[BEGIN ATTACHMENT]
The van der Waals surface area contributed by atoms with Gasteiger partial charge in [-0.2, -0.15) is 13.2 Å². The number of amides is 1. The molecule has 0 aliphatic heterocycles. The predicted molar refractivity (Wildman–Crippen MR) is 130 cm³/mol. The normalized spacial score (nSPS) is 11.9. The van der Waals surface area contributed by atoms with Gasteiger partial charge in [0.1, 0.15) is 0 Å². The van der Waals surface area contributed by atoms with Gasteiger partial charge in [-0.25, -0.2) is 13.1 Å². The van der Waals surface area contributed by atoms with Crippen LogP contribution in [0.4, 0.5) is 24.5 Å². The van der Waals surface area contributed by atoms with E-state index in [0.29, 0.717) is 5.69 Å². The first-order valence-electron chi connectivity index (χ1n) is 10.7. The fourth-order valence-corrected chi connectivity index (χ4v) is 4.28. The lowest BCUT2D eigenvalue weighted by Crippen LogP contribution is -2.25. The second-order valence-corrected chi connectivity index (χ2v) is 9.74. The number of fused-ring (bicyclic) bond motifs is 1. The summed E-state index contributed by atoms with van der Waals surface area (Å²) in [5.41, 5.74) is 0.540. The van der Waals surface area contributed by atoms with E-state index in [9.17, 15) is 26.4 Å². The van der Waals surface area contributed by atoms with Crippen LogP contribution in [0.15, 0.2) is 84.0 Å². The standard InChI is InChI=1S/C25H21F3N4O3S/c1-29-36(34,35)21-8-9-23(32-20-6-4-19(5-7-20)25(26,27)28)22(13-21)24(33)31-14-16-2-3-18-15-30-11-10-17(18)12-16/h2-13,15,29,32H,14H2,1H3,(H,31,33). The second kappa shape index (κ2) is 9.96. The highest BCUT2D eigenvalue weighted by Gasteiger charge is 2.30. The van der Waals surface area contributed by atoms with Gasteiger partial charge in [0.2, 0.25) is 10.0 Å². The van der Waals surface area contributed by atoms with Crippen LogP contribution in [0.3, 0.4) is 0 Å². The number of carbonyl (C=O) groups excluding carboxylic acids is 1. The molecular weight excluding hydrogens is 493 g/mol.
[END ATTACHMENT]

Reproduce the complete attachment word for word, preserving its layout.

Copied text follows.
The van der Waals surface area contributed by atoms with Gasteiger partial charge in [-0.2, -0.15) is 13.2 Å². The number of amides is 1. The molecule has 0 aliphatic heterocycles. The predicted molar refractivity (Wildman–Crippen MR) is 130 cm³/mol. The normalized spacial score (nSPS) is 11.9. The van der Waals surface area contributed by atoms with Gasteiger partial charge in [0.1, 0.15) is 0 Å². The van der Waals surface area contributed by atoms with Gasteiger partial charge in [-0.25, -0.2) is 13.1 Å². The van der Waals surface area contributed by atoms with Crippen LogP contribution in [0.4, 0.5) is 24.5 Å². The van der Waals surface area contributed by atoms with E-state index in [0.29, 0.717) is 5.69 Å². The first-order valence-electron chi connectivity index (χ1n) is 10.7. The fourth-order valence-corrected chi connectivity index (χ4v) is 4.28. The lowest BCUT2D eigenvalue weighted by Crippen LogP contribution is -2.25. The second-order valence-corrected chi connectivity index (χ2v) is 9.74. The number of fused-ring (bicyclic) bond motifs is 1. The summed E-state index contributed by atoms with van der Waals surface area (Å²) in [5.41, 5.74) is 0.540. The van der Waals surface area contributed by atoms with E-state index in [9.17, 15) is 26.4 Å². The van der Waals surface area contributed by atoms with Crippen LogP contribution in [0.15, 0.2) is 84.0 Å². The standard InChI is InChI=1S/C25H21F3N4O3S/c1-29-36(34,35)21-8-9-23(32-20-6-4-19(5-7-20)25(26,27)28)22(13-21)24(33)31-14-16-2-3-18-15-30-11-10-17(18)12-16/h2-13,15,29,32H,14H2,1H3,(H,31,33). The second kappa shape index (κ2) is 9.96. The highest BCUT2D eigenvalue weighted by Gasteiger charge is 2.30. The van der Waals surface area contributed by atoms with Gasteiger partial charge in [0.2, 0.25) is 10.0 Å². The van der Waals surface area contributed by atoms with Crippen LogP contribution in [0.3, 0.4) is 0 Å². The number of carbonyl (C=O) groups excluding carboxylic acids is 1. The molecular weight excluding hydrogens is 493 g/mol.